The Situationist International, or SI, was a small gathering of would-be poets, filmmakers, artists, déclassé bourgeois and lumpen troublemakers, who first met and conspired in the hothouse atmosphere of Left Bank cafés in the 1950s. Its members were perhaps the last Bohemians, renouncing such practicalities as work in favour of long days – and nights – of wine, hashish and explorations of the city that privileged getting lost over orientation. They called the technique dérive, which means drifting, like an unmoored ship caught in the treacherous currents of the urban ocean. It was part Surrealist promenade and part close-to-home ethnographic expedition, and led to an alternative mapping of the city in which “psychogeography” – the emotive states called forth by different neighborhoods – seemed more significant than income distribution or the ratio of indoor toilets to residential density.
This could all seem like so much youthful extravagance, and indeed the latter was not lacking, but a more serious purpose underlay the SI’s fanciful, and often heated, rhetoric. The 1950s saw the triumph of urban renovation in the name of social “progress,” which in practice meant the clearing of slums in order to make Paris safe for the middle classes. As new towns sprouted like mushrooms in the suburbs, the city centre was remade as a boutique and a museum. Against this trend, the SI celebrated life at street level, called for cities free from the scourge of the automobile, and insisted that architecture should be filled with passion, not sterile rationalism. They also set out to discover those remaining islands of urban diversity, the little enclaves of Spanish refugees from Franco, or the North African shantytowns that harboured guerrillas who would fight for Algerian independence. This geography of resistance, and the ways in which its everyday life created an environment suited to its existence, inspired the SI to develop a theory of revolution in which the city played a central role.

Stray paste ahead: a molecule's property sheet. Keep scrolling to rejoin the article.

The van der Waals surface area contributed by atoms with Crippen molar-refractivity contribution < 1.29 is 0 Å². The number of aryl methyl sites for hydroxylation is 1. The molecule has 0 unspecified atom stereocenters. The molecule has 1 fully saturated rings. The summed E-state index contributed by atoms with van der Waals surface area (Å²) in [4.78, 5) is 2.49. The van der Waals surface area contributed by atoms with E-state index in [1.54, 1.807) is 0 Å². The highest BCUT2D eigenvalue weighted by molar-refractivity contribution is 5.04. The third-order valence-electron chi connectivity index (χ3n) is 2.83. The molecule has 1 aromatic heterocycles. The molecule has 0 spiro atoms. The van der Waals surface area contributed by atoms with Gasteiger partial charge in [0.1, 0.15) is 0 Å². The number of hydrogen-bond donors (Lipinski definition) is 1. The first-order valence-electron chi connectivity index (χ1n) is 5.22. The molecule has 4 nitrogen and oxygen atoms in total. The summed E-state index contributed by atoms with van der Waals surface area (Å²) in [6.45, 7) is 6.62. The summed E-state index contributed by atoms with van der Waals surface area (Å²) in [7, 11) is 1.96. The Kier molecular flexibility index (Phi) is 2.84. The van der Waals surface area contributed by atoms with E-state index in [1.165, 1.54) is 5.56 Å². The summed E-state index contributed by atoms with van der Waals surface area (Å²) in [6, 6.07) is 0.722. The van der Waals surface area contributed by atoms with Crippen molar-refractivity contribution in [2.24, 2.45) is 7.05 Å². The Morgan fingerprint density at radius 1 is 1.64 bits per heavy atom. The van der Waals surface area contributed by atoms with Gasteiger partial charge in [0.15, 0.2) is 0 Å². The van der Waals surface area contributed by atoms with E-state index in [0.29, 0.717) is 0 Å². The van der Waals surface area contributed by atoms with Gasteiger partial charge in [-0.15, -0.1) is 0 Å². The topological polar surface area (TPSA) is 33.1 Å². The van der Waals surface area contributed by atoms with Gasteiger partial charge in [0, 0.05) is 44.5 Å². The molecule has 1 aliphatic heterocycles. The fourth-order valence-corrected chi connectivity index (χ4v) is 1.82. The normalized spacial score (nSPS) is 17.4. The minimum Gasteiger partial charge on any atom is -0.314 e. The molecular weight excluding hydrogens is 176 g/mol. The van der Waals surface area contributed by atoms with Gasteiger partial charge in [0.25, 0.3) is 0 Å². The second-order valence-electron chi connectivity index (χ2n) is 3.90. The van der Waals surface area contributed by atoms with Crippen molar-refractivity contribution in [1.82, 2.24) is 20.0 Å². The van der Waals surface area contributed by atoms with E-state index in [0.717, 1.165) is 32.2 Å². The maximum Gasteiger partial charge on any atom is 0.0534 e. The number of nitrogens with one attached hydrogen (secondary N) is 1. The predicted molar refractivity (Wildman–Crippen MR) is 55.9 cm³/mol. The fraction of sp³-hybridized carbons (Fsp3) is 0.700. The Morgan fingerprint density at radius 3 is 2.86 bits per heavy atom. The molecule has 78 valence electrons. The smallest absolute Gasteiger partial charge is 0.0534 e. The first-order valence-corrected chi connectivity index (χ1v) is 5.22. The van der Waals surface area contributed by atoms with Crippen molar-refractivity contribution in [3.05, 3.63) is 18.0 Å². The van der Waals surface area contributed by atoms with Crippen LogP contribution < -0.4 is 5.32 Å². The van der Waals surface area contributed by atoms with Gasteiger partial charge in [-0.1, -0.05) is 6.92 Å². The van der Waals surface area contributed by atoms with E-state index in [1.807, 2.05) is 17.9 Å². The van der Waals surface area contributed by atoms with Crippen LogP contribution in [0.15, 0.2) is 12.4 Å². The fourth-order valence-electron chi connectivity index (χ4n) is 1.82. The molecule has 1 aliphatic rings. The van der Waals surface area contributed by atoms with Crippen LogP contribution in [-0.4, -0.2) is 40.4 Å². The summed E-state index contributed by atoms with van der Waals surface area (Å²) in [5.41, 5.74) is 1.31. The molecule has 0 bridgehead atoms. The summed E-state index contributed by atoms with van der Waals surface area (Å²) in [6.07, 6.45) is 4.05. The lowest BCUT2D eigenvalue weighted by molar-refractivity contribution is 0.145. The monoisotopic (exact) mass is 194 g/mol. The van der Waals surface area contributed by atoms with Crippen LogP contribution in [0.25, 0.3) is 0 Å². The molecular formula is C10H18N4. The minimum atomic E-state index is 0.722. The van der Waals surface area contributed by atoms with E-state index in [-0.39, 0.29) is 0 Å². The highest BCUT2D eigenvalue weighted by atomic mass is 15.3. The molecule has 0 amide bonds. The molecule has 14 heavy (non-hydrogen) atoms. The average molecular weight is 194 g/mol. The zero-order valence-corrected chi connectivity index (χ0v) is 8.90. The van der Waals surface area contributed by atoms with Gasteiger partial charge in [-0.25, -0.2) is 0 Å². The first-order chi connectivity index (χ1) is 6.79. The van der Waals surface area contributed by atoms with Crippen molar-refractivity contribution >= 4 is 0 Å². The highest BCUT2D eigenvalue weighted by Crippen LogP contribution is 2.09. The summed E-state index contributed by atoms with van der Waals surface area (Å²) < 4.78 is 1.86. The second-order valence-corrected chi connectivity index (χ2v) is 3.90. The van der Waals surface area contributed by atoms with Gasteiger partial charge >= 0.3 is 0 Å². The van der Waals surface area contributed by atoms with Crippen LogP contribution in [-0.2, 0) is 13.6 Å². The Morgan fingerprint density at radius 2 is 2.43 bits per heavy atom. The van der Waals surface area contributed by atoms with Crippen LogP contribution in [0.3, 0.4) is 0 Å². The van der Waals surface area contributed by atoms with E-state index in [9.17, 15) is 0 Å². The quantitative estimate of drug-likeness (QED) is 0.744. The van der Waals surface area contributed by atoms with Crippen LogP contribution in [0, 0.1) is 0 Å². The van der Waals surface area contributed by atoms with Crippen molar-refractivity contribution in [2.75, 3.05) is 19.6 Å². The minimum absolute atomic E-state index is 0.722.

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Tom McDonough is Associate Professor of Modern Architecture and Urbanism in the Art History Department at Binghamton University, and an editor of Grey Room. He is the editor of Guy Debord and the Situationist International and the author of The Beautiful Language of My Century.